SYDNEY (Reuters) - A Senate committee report has recommended an independent inquiry into a financial planning scandal at the Commonwealth Bank of Australia (CBA) (CBA.AX), with the bank accused of covering up misconduct that left thousands of its customers without their savings.
The inquiry, which may take the form of a royal commission or independent judicial inquiry, is likely to pave the way for regulatory and legislative reforms in the sector.
Australia’s financial advisory sector has been criticised for high fees, and the Financial Planning Association of Australia has acknowledged that low entry requirements for advisers has led to poor advice for customers.
Thousands of CBA customers lost savings during the global financial crisis after advisers misled them into buying risky products, fabricated documents and forged signatures. The misconduct occurred between 2006 and 2010.
CBA, Australia’s top lender by market value, apologised for the misconduct. “We deeply regret that some of our financial advisers did not provide quality advice to customers,” CBA said in a statement on Friday, responding to the Senate report.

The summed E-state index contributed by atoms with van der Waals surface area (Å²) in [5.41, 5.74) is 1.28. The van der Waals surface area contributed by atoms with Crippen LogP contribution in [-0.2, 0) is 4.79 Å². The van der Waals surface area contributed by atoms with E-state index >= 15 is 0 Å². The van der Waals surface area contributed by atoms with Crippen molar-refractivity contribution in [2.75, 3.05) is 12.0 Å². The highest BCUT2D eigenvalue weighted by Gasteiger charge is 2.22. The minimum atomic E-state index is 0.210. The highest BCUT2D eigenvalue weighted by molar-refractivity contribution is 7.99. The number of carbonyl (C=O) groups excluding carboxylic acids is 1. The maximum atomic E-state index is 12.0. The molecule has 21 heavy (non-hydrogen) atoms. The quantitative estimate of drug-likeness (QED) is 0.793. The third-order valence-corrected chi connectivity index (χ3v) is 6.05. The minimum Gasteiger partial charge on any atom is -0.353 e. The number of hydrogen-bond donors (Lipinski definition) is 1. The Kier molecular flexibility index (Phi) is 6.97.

But CBA also said in the statement that it strongly refuted accusations by Senator Mark Bishop, who chaired the committee. The accusations include allegations of a cover-up and that the bank’s ability to address compensation issues was compromised.
The report, released late on Thursday, was part of a broader probe into the performance of the Australian Securities and Investments Commission (ASIC) which failed to provide satisfactory answers to the allegations.
“The committee’s confidence in ASIC’s ability to monitor the CBA’s ... compensation process is severely undermined. The CBA’s credibility in the matter is so compromised that responsibility for the compensation process should be taken away from the bank,” the Senate committee said in its 519-page report.
It recommended tightening corporate governance standards at ASIC and suggested the government to urgently consider expanding the regulator’s toolkit to prevent the marketing of “unsafe products” to mom and pop investors.
The committee also urged ASIC to conduct “intensive surveillance” of other financial advisory businesses to ensure there are no other compliance deficiencies, and recommended higher penalties for financial services licensees that fail to lodge reports of significant breaches to ASIC within the required time.
Australia’s financial industry accounts for more than 8 percent of the country’s economic output and is among the biggest globally.
(This story was corrected to remove number of customers in fourth paragraph and also clarifies that customers lost savings, not life savings)
Reporting by Swati Pandey; Editing by Edwina Gibbs